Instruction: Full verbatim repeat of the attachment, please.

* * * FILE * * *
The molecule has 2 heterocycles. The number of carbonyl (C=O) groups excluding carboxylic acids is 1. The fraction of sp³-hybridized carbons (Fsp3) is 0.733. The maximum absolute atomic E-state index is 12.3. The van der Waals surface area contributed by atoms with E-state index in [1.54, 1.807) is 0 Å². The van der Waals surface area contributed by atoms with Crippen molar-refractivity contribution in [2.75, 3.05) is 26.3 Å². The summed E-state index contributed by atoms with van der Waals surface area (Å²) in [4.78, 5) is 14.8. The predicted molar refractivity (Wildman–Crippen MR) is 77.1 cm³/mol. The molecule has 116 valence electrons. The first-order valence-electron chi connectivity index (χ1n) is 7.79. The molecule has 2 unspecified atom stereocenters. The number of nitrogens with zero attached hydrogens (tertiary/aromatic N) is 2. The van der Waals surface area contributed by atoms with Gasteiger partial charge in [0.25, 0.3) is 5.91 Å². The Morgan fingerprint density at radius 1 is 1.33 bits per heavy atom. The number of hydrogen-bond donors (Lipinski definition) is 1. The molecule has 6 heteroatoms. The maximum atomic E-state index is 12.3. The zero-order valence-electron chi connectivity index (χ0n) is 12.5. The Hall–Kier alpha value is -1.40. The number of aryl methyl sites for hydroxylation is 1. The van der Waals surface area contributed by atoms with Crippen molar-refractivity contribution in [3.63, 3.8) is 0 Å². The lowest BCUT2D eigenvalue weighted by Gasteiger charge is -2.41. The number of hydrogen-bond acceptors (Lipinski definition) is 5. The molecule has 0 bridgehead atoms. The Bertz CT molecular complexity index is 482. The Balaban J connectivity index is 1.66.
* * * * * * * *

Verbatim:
The molecule has 2 heterocycles. The number of carbonyl (C=O) groups excluding carboxylic acids is 1. The fraction of sp³-hybridized carbons (Fsp3) is 0.733. The maximum absolute atomic E-state index is 12.3. The van der Waals surface area contributed by atoms with E-state index in [1.54, 1.807) is 0 Å². The van der Waals surface area contributed by atoms with Crippen molar-refractivity contribution in [2.75, 3.05) is 26.3 Å². The summed E-state index contributed by atoms with van der Waals surface area (Å²) in [4.78, 5) is 14.8. The predicted molar refractivity (Wildman–Crippen MR) is 77.1 cm³/mol. The molecule has 116 valence electrons. The first-order valence-electron chi connectivity index (χ1n) is 7.79. The molecule has 2 unspecified atom stereocenters. The number of nitrogens with zero attached hydrogens (tertiary/aromatic N) is 2. The van der Waals surface area contributed by atoms with Gasteiger partial charge in [0.25, 0.3) is 5.91 Å². The Morgan fingerprint density at radius 1 is 1.33 bits per heavy atom. The number of hydrogen-bond donors (Lipinski definition) is 1. The molecule has 6 heteroatoms. The maximum atomic E-state index is 12.3. The zero-order valence-electron chi connectivity index (χ0n) is 12.5. The Hall–Kier alpha value is -1.40. The number of aryl methyl sites for hydroxylation is 1. The van der Waals surface area contributed by atoms with Crippen molar-refractivity contribution in [3.63, 3.8) is 0 Å². The lowest BCUT2D eigenvalue weighted by Gasteiger charge is -2.41. The number of hydrogen-bond acceptors (Lipinski definition) is 5. The molecule has 0 bridgehead atoms. The Bertz CT molecular complexity index is 482. The Balaban J connectivity index is 1.66.